how we got to be this way
early dinner party
Chef Charles with one of his creations
walk for Jesus
Musicians on White Street

Eureka Springs was founded in the 19th Century by health seekers who came to take to "take the cure" at this premiere, Victorian Era resort. Modern medicine advanced, water cures fell out of favor, two world wars and a depression intervened, and by the 1960's, Eureka Springs was a quiet place with an unfortunately large number of abandoned Victorian mansions and weed-choked mineral springs.

Long time locals are nostalgic about the days when you could "buy a 3 story house for $500 bucks," and in the 60's, two very diverse groups met to restore Eureka to her former splendor. Each group had a very different interpretation of what it meant to recover Eureka's legendary "sacred ground."

The artists, writers and nature advocates who congregated in Eureka's Historic District came to restore the Victorian structures, reclaim the springs, to open bookstores, galleries, vegetarian restaurants and nightspots featuring prodigious local talent. On what is now known as "The Highway," Christian visionaries Gerald L.K. and Elna Smith were busy creating a tourist attraction of epic proportions: the Great Passion Play with its seven story "Christ of the Ozarks" statue and the nightly dramatizations of Jesus' last week on Earth which first opened in 1968.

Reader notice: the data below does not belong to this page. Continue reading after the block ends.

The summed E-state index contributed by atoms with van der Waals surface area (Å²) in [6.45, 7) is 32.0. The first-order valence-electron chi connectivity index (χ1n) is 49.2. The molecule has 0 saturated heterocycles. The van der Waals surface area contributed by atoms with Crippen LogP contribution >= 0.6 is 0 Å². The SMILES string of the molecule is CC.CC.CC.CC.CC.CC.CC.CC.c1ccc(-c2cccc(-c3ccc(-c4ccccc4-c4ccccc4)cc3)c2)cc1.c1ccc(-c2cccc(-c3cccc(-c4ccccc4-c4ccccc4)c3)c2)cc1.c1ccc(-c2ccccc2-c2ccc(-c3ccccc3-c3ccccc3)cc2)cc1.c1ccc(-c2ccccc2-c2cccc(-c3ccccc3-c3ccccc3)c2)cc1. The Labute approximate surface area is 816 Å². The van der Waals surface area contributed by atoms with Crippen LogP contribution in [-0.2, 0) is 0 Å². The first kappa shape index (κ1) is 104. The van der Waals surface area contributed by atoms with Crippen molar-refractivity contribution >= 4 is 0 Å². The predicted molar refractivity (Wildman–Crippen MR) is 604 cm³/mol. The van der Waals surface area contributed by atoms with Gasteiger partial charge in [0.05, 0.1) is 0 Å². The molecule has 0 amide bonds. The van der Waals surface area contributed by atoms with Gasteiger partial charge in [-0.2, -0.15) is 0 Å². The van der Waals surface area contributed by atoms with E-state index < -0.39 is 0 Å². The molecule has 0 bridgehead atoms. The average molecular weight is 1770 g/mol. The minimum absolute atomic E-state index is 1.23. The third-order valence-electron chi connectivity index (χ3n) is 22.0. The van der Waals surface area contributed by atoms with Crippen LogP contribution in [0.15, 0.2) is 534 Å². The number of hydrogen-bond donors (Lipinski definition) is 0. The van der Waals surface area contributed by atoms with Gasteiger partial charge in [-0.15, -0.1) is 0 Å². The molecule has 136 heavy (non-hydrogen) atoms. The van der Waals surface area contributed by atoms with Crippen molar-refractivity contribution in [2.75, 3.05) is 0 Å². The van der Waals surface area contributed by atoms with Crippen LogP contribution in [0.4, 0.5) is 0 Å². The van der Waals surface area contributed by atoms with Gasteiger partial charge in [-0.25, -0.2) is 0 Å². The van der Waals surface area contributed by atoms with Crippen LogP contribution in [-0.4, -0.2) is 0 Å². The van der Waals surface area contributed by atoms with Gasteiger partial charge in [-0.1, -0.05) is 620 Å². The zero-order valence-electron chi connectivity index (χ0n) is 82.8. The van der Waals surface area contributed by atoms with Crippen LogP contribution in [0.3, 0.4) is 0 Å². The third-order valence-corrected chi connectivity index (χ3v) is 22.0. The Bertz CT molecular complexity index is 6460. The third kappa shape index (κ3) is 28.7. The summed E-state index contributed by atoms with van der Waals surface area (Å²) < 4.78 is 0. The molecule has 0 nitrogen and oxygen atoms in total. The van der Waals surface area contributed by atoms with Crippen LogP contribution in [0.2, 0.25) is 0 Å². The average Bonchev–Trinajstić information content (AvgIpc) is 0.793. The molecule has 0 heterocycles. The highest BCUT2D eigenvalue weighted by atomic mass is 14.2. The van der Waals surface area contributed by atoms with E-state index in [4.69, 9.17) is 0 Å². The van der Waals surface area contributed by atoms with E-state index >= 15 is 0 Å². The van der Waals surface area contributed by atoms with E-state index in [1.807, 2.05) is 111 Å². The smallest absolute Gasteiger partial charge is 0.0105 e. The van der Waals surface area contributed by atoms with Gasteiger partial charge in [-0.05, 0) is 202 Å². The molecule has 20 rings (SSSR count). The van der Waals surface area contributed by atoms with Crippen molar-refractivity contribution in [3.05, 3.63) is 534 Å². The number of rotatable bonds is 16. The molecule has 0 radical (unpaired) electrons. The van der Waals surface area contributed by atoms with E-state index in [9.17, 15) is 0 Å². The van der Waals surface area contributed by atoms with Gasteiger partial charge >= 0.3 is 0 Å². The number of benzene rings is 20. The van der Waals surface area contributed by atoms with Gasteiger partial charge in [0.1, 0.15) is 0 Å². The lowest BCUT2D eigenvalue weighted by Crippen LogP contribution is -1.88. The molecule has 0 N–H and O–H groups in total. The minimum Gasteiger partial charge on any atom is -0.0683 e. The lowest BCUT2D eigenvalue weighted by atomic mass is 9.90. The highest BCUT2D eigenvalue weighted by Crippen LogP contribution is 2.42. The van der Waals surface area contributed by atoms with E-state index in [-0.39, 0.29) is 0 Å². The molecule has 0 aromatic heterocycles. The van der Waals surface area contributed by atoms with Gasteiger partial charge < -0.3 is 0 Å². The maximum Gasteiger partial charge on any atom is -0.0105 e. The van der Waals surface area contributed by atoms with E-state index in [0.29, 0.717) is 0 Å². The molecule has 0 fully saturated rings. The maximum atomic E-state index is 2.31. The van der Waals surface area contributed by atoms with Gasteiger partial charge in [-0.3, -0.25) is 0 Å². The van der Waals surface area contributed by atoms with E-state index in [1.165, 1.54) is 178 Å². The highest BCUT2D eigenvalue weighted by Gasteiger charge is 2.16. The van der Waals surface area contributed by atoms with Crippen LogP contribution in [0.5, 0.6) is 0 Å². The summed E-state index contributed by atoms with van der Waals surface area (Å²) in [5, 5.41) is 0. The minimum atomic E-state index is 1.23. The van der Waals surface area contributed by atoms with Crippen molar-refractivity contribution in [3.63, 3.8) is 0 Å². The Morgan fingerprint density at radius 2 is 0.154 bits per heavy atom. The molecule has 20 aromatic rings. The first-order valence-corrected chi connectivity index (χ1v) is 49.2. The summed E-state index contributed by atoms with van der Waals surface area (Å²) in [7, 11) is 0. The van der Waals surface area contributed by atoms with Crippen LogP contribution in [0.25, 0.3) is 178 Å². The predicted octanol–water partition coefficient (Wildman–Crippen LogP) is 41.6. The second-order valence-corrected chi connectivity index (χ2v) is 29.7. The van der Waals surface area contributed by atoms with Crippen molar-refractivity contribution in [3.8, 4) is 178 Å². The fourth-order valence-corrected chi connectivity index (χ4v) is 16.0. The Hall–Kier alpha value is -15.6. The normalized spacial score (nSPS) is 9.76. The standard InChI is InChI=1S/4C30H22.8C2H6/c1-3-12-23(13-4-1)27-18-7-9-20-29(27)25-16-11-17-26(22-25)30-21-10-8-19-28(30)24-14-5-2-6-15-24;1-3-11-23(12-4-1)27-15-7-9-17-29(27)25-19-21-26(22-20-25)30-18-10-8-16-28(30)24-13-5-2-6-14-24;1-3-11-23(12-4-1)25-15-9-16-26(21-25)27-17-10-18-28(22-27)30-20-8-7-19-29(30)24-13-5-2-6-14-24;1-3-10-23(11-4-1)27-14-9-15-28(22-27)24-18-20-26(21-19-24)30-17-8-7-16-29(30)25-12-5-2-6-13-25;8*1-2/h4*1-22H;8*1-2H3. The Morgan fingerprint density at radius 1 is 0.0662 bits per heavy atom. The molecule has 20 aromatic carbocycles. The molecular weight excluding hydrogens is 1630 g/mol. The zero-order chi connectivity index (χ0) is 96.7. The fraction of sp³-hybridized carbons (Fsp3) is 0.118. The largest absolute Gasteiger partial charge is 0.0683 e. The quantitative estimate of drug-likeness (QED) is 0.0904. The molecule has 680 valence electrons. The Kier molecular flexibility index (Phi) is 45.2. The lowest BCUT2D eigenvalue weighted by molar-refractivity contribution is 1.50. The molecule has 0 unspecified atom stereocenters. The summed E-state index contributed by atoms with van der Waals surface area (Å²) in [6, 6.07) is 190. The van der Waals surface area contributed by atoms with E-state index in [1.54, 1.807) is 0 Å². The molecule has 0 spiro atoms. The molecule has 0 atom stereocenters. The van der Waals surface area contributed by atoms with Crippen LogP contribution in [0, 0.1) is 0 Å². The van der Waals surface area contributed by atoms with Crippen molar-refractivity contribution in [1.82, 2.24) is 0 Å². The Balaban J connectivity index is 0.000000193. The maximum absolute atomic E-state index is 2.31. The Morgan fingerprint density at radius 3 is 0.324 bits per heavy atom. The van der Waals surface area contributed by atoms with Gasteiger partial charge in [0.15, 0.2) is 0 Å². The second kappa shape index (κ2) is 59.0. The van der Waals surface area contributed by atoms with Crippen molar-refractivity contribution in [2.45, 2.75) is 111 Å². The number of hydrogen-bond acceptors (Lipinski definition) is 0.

These original settlers, their followers and their descendents live on, and because of their influence, Eureka Springs today is an urban community in a bell jar -- a small town with 2000 official residents, a stunningly diverse population, a high concentration of brilliant, creative people, a place of passionately held and hotly contested political views.

So how do you define Eureka Springs? Is it the seven story Jesus, or the down 'n dirty blues played at His feet? Is it the sound of hymns ringing from the Full Gospel church, or is Eureka defined by men's drumming retreats and ceremonies designed to access the power of Eureka's Earth Vortex? Do we observe the Eureka! Quilters Society, or the Klingon Defense Force and the MCC Church, who advertise their community participation on "Adopt a Highway" signs?

The correct answer is that all of these things define Eureka, and it is why we say with complete honesty,
"There is something for everyone in Eureka Springs."
a more recent dinner party
Christ of the Ozarks
a really big biscuit
MayFest parade